The latest events taking place on Queen Elizabeth Olympic Park...
Whether it be the dodgems, rollercoasters or a carousel, the Ultimate Funfair will have something for everyone!
The Funfair is open daily from 12noon-9pm until Monday 17 April.
Visitors should note there is an entrance charge of £1 per person, although admission is free for Under-3s.
Rides operate on a token system, which are available to purchase at the funfair for £1.20 per token or Ten for £10. A Wristband Day will also be available on Tuesday 11 April, for unlimited rides between allocated times!
April Sports Sessions
With many New Year’s Resolutions falling by the wayside, April is the perfect month to get back out there and work on your fitness and well-being.
Queen Elizabeth Olympic Park will host a range of activities throughout the month, from dawn until dusk, with many being available totally free of charge.
Circuit training, Yoga, Bootcamp, Run Club, Cycling, Core Stability, Capoeira Fitness, Swimming, Hula Fitness, Gym, Spinning, Dance Aerobics, Box Fit and Buggy Exercise are among the activities being held on the Park in March.
To book your place on any of the aforementioned activities now, visit queenelizabetholympicpark.co.uk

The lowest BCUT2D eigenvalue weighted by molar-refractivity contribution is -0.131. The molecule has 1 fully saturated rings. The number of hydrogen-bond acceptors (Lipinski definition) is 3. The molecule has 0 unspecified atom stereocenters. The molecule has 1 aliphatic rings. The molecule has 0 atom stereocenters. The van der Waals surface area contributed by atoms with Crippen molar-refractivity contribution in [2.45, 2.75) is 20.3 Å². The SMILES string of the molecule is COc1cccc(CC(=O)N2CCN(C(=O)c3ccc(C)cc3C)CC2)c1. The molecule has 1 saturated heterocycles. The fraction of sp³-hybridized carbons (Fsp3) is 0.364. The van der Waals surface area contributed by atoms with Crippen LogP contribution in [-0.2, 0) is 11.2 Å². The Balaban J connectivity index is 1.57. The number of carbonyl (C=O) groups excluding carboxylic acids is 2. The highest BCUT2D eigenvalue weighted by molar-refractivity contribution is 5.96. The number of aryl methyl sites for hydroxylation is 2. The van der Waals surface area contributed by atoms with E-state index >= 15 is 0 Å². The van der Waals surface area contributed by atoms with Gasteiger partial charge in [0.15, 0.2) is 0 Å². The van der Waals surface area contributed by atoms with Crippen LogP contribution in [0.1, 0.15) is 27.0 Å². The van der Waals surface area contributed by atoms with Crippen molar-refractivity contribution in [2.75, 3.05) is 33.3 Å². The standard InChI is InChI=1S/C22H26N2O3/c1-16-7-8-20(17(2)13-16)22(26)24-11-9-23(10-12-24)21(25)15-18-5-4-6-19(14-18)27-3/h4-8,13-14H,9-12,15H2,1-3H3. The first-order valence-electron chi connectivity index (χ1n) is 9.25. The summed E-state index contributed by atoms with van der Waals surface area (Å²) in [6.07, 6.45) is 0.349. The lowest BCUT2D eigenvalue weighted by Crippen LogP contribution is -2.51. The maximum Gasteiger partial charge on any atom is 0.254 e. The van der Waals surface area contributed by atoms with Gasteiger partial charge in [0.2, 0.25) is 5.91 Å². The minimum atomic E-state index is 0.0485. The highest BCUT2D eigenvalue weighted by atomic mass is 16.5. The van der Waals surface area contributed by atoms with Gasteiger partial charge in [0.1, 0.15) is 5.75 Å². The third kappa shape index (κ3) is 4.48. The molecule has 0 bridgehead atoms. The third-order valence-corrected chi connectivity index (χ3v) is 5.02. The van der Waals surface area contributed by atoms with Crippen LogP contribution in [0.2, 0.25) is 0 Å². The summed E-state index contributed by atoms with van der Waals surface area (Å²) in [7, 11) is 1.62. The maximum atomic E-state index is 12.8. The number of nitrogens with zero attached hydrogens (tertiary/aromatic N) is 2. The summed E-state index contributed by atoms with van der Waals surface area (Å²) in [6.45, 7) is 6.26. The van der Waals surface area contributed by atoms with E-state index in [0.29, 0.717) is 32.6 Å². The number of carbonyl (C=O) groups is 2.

Roar on the lions!
The Lions sit fifth in the table, and the atmosphere will be jumping again when they take to the court at the atmospheric Copper Box Arena to host Leicester Riders and Cheshire Phoenix on Wednesday 12 April and Friday 21 April respectively.
The Lions scored a 93-86 victory over Newcastle Eagles last time out and travel to Leeds Force on Sunday afternoon just four points outside the top four with five games left to play.
Tip-off for both games is at 7.30pm and tickets are available here now.
As part of a wider digital archaeology project, 64 BITS seeks to plug gaps in the historical record by telling the stories of the forgotten artist engineers that shaped today’s digital culture.
Take Alan Emtage, Barbadian-born inventor of the search engine. Billions of people use the technology he created on a daily basis but very few know his name. The exhibition includes a working version of his first search engine, Archie.
Equally significant is the work of designer Susan Kare. Her icons and fonts have been seen by billions of people, yet few know her name. The exhibition incorporates a selection of the key milestones in the career, including the original Macintosh icons, the MacPaint interface and the Microsoft Solitaire playing cards.
Another key part of the exhibition is an open-door digital media archiving service, supported by the British Library, where artists and designer can bring in obsolete media for us to migrate inaccessible historical artwork to a modern format. Where appropriate, the excavated work will be exhibited as part of the exhibition.
For more information, visit 64bits.co.uk now.